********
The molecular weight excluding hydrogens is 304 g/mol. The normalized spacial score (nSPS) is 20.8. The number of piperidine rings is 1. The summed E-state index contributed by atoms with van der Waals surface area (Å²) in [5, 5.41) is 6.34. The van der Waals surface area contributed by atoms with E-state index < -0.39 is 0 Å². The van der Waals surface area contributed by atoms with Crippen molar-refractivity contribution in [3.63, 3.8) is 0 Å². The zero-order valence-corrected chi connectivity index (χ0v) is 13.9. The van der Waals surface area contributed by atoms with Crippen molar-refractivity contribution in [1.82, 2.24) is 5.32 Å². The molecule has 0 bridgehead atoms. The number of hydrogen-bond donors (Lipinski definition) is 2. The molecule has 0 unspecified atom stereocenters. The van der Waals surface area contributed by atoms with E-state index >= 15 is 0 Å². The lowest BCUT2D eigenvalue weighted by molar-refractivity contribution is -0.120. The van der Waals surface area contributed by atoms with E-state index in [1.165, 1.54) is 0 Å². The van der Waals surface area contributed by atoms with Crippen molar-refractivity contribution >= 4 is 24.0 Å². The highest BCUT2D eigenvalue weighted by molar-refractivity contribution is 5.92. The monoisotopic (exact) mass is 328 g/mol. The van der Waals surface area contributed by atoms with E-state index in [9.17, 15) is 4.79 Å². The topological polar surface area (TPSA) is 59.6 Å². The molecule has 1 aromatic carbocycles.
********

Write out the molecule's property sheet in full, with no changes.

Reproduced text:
The molecular weight excluding hydrogens is 304 g/mol. The normalized spacial score (nSPS) is 20.8. The number of piperidine rings is 1. The summed E-state index contributed by atoms with van der Waals surface area (Å²) in [5, 5.41) is 6.34. The van der Waals surface area contributed by atoms with E-state index < -0.39 is 0 Å². The van der Waals surface area contributed by atoms with Crippen molar-refractivity contribution in [3.63, 3.8) is 0 Å². The zero-order valence-corrected chi connectivity index (χ0v) is 13.9. The van der Waals surface area contributed by atoms with Crippen molar-refractivity contribution in [1.82, 2.24) is 5.32 Å². The molecule has 0 bridgehead atoms. The number of hydrogen-bond donors (Lipinski definition) is 2. The molecule has 0 unspecified atom stereocenters. The van der Waals surface area contributed by atoms with E-state index >= 15 is 0 Å². The lowest BCUT2D eigenvalue weighted by molar-refractivity contribution is -0.120. The van der Waals surface area contributed by atoms with E-state index in [1.165, 1.54) is 0 Å². The van der Waals surface area contributed by atoms with Crippen molar-refractivity contribution >= 4 is 24.0 Å². The highest BCUT2D eigenvalue weighted by molar-refractivity contribution is 5.92. The monoisotopic (exact) mass is 328 g/mol. The van der Waals surface area contributed by atoms with E-state index in [9.17, 15) is 4.79 Å². The topological polar surface area (TPSA) is 59.6 Å². The molecule has 1 aromatic carbocycles.